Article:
A SHORT HISTORY OF THE BATHURST AGRICULTURAL MUSEUM
Bowker Wooden Plough (1821)
A Plough made on the farm Tharfield near Port Alfred in 1821 by the Bowker brothers. This plough can be seen in the 1820 Settler’s Museum, Grahamstown.
Today’s machinery is tomorrow’S History.
If you do not know, where you have come from, how will you know where you are going?
ln 1970 a small group of people, led by Shirley Hounsel, was interested in the preserving the history of Agriculture in the Eastern Cape. She then formed a working committee to establish an Agricultural Museum in the Historical village of Bathurst, in the heart of Settler Country. A quick survey revealed that there was an abundance of material available while no suitable building could be found. Temporary accommodation was made available by the Bathurst Agricultural Society. A team of volunteers using borrowed trucks immediately set about collecting suitable items and in no time filled the building. As there was no suitable buildings for a museum of this kind, the Bathurst Municipality In 1978 donated a tract of land to build one.
In 1978, the first building erected, later named the “Geoff Palmer Hall”. This was officially opened by Dr Douglas Hey (then Director of Nature Conservation) who stated that the Museum was of importance not only to Bathurst but also to the whole of South Africa. In 1981 an addition of 60ft was built and completed.
Starting with only 30 items the collection has grown rapidly and now we have over 1 900 items, many which are both rare and unique ! As our collection has been growing, a second building was completed in 1986 and is now known as the “AG Griffiths Hall” also known as “Griffy Griffths Hall” where about half of the tractor collection can be seen.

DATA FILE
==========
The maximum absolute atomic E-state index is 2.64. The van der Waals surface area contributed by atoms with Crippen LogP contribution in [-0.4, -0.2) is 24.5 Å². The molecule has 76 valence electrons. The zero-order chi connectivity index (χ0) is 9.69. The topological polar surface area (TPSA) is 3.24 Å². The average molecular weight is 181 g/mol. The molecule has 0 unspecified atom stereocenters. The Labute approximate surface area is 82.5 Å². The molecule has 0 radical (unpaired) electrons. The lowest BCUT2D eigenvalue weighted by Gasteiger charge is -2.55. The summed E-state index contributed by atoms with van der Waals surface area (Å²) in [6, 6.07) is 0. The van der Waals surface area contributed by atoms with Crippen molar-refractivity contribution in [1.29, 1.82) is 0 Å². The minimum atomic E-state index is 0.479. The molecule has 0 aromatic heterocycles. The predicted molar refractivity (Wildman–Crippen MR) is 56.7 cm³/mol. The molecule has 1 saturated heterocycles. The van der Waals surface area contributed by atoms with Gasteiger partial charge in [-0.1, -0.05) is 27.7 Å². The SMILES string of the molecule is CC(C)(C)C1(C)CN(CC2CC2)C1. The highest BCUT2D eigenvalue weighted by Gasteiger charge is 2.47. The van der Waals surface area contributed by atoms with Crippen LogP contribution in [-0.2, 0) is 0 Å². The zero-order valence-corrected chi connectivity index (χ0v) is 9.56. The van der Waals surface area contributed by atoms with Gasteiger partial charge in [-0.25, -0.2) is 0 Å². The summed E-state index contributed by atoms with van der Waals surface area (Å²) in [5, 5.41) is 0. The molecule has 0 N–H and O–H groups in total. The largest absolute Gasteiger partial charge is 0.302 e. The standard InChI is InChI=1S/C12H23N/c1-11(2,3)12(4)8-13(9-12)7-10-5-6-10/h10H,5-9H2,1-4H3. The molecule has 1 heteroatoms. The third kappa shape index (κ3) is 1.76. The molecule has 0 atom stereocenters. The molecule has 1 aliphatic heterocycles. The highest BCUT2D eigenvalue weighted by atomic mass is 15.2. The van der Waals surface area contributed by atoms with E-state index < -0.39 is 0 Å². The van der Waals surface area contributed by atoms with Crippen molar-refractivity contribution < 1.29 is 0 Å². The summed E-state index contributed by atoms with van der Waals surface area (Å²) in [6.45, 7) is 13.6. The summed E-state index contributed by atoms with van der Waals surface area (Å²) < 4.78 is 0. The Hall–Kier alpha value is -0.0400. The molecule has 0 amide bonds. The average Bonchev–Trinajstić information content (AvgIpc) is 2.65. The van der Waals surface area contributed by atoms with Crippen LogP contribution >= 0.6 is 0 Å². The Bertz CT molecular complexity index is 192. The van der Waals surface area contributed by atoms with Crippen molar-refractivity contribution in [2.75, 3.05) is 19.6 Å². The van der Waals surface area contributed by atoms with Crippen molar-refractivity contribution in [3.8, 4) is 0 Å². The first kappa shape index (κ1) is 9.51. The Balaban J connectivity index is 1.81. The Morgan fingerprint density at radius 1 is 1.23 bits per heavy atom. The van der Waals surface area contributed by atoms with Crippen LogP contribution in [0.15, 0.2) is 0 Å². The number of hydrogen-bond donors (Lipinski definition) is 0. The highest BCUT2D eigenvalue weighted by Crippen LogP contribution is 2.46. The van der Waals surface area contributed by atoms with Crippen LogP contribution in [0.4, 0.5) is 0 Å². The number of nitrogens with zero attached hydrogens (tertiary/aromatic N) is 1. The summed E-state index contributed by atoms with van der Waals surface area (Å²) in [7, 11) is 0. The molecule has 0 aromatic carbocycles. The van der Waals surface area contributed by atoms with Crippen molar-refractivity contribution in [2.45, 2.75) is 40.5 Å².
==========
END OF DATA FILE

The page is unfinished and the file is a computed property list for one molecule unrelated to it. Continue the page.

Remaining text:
A third large building was started in 1988 and completed only in 1995. During this time the “HH Norton Shed” was re-erected on its present site and known as the “Stationery Engine Room”
The presence of the caretaker appears to have put an end to vandalism – for keeps we hope. Dennis Banks, the first Hon. Curator, opened the museum to the public for two days a week. Buster Curtis took over in 1980, a caretaker/cleaner was engaged and the museum was opened six days a week.
A broom and insecticide were purchased and the battle against dust and spiders began in earnest as Buster detested both of these pests – no use to man or beast he claimed!!! Moreover, many many litres of paint have been used in an attempt to beat the real demon. RUST. It is a fight that will NEVER come to an end it seems.
The museum soon took on a new look and visitors began to arrive. The stream ran stronger as word got around of this somewhat unusual museum, believed to be the first of it’s kind in South Africa. Visitors from far and wide have commented favourably, while scholars arrive for study purposes. It is hoped that the stream of visitors will run stronger in future. In March 1995 Alan Shield became Hon Curator and his wife Joey Hon Treasurer, and Alison Higgs Hon Secretary taking over from Esme Wakeford who had done a grand job. This strong team is getting on with the job and their fine efforts are noticed by many visitors. In 1993, our first Open Fun Day was held, the purpose being to entice the public to visit the museum and find out what it is all about. This has become an annual event becoming bigger and better each time.